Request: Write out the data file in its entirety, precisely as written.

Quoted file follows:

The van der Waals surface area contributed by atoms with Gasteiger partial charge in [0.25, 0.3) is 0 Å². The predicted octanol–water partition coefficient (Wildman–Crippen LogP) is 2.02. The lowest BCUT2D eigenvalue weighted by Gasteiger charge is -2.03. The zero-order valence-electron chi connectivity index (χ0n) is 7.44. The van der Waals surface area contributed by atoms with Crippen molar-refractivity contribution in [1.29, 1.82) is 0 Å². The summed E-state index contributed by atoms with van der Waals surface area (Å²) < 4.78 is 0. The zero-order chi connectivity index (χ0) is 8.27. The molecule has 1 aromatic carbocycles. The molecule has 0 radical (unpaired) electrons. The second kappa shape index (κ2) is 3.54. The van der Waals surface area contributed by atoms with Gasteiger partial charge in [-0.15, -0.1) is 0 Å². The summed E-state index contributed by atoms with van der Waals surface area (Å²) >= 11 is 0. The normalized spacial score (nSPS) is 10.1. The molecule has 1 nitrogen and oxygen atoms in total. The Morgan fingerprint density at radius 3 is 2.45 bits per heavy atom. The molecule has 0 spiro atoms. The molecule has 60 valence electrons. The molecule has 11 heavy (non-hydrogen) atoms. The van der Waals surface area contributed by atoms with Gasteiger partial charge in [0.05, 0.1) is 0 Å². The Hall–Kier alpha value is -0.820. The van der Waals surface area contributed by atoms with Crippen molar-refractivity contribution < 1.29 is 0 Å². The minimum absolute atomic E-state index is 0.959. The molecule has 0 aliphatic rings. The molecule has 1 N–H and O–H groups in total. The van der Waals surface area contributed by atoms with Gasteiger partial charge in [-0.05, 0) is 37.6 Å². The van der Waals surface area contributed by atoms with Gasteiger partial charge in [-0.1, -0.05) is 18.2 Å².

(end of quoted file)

The van der Waals surface area contributed by atoms with Gasteiger partial charge in [0.25, 0.3) is 0 Å². The predicted octanol–water partition coefficient (Wildman–Crippen LogP) is 2.02. The lowest BCUT2D eigenvalue weighted by Gasteiger charge is -2.03. The zero-order valence-electron chi connectivity index (χ0n) is 7.44. The van der Waals surface area contributed by atoms with Crippen molar-refractivity contribution in [1.29, 1.82) is 0 Å². The summed E-state index contributed by atoms with van der Waals surface area (Å²) < 4.78 is 0. The zero-order chi connectivity index (χ0) is 8.27. The molecule has 1 aromatic carbocycles. The molecule has 0 radical (unpaired) electrons. The second kappa shape index (κ2) is 3.54. The van der Waals surface area contributed by atoms with Gasteiger partial charge in [-0.15, -0.1) is 0 Å². The summed E-state index contributed by atoms with van der Waals surface area (Å²) >= 11 is 0. The normalized spacial score (nSPS) is 10.1. The molecule has 1 nitrogen and oxygen atoms in total. The Morgan fingerprint density at radius 3 is 2.45 bits per heavy atom. The molecule has 0 spiro atoms. The molecule has 60 valence electrons. The molecule has 11 heavy (non-hydrogen) atoms. The van der Waals surface area contributed by atoms with Gasteiger partial charge in [0.05, 0.1) is 0 Å². The Hall–Kier alpha value is -0.820. The van der Waals surface area contributed by atoms with Crippen molar-refractivity contribution < 1.29 is 0 Å². The minimum absolute atomic E-state index is 0.959. The molecule has 0 aliphatic rings. The molecule has 1 N–H and O–H groups in total. The van der Waals surface area contributed by atoms with Gasteiger partial charge in [-0.05, 0) is 37.6 Å². The van der Waals surface area contributed by atoms with Gasteiger partial charge in [-0.1, -0.05) is 18.2 Å².